Sloths More Vulnerable to Predators Than Previously Thought

Sloth hanging in a tree

Henry Alien / Flickr / CC BY-NC 2.0

Researchers monitoring three-toed sloths in the jungles of Panama came upon a shocking discovery after one of their radio-collared animals stopped moving. The sloth had been killed, its organs eaten, and left on the forest floor. Upon closer inspection, researchers determined the sloth to be a victim of a surprising killer: The tiny spectacled owl.

The owl, which typically measures less than 20 inches tall and weighs less than three pounds, is a small bird of prey. It looks especially diminutive when compared to the sloth, which is typically twice as long and as much as four times as heavy. But, as this recent kill demonstrates, the sloths unique adaptations make it vulnerable—even more so than previously thought—to predators big and small.

The sloth is one of the world's slowest animals and it's thought that this slowness, combined with a system of camouflage that uses algae-laden fur, is actually a defense mechanism. Three-toed sloths blend in seamlessly with their home in the canopy of the forest.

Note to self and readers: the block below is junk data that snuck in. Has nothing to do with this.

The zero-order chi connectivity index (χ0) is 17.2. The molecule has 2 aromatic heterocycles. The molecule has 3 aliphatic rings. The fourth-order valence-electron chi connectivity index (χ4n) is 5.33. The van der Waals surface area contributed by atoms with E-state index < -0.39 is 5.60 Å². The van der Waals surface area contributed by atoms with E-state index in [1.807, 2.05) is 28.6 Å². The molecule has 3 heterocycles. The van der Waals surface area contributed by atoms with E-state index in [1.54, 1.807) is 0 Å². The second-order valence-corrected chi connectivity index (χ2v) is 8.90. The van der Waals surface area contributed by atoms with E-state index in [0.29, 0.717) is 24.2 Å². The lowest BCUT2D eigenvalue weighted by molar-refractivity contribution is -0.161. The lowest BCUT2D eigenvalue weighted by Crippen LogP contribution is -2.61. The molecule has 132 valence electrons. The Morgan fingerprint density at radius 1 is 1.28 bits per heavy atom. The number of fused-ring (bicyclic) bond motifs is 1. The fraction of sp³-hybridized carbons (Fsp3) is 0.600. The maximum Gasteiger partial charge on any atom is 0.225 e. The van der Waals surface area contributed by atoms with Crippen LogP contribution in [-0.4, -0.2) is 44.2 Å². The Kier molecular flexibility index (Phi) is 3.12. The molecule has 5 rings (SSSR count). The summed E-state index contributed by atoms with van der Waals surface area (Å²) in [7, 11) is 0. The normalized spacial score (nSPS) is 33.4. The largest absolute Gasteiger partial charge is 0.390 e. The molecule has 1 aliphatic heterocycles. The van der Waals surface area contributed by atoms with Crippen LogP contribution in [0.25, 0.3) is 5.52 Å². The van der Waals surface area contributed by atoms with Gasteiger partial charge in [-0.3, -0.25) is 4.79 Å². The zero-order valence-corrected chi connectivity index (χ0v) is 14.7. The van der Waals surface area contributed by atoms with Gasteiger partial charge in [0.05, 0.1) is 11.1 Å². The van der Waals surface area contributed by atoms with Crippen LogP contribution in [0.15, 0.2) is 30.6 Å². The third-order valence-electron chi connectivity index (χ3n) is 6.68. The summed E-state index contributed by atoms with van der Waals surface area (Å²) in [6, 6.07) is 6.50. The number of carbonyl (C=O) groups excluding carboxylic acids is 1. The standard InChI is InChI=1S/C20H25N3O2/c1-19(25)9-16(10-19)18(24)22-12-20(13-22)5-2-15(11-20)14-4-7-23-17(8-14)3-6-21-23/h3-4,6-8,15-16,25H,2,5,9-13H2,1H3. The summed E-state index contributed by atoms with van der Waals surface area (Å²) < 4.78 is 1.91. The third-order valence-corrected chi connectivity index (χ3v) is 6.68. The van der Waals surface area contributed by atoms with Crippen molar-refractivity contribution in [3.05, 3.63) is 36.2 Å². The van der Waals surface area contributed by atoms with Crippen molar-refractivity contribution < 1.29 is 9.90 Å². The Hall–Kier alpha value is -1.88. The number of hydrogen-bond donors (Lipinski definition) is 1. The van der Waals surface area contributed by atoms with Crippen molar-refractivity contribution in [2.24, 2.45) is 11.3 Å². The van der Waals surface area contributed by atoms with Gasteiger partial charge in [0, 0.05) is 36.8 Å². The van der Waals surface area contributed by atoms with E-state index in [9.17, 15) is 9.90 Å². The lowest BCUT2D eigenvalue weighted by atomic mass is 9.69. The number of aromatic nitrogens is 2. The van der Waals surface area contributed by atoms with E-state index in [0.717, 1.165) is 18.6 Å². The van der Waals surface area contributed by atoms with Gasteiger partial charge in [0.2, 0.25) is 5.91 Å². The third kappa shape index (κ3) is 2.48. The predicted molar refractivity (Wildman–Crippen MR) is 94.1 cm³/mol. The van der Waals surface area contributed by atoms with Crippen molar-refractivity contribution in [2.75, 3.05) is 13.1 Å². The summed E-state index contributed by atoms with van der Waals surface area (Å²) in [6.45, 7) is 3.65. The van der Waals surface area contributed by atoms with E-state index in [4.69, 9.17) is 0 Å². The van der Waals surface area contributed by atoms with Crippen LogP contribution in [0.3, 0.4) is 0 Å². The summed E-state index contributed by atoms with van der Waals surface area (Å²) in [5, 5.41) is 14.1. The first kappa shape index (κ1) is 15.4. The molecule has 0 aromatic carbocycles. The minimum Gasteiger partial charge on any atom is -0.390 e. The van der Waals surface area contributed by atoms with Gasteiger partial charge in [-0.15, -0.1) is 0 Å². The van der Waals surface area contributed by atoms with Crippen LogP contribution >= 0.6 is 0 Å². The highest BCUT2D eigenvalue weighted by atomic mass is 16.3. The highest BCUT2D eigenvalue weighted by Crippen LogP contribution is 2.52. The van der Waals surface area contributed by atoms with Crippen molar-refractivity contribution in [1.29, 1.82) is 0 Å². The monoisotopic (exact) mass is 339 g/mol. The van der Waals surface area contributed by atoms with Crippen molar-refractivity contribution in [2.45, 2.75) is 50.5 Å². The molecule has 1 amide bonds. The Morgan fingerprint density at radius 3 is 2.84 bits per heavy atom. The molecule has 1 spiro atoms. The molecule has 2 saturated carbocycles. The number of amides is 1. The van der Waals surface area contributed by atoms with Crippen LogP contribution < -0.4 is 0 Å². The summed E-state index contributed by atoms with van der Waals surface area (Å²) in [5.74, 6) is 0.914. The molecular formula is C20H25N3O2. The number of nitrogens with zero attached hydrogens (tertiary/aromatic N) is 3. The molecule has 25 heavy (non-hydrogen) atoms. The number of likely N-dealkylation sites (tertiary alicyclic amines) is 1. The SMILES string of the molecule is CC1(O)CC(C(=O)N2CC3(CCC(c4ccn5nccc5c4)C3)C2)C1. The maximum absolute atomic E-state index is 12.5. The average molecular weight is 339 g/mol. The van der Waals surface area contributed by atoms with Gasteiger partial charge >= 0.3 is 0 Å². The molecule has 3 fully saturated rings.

Once every eight days, however, sloths travel out of their leafy homes and descend to the forest floor. They do so to defecate and it is thought that this mysterious behavior places them in danger of predation. Bryson Voirin, a researcher with the Max Planck Institute of Ornithology, explained that:

We think the evolutionary strategy of this cryptic lifestyle has opened them up to a wider range of predators.

He went on to say that sloths "are relatively large, so one would expect their predators to be limited to harpy eagles and ocelots." The fact that such a comparatively small bird of prey was able to kill a sloth, researchers believe, is further evidence that the animals are almost completely defenseless on the ground.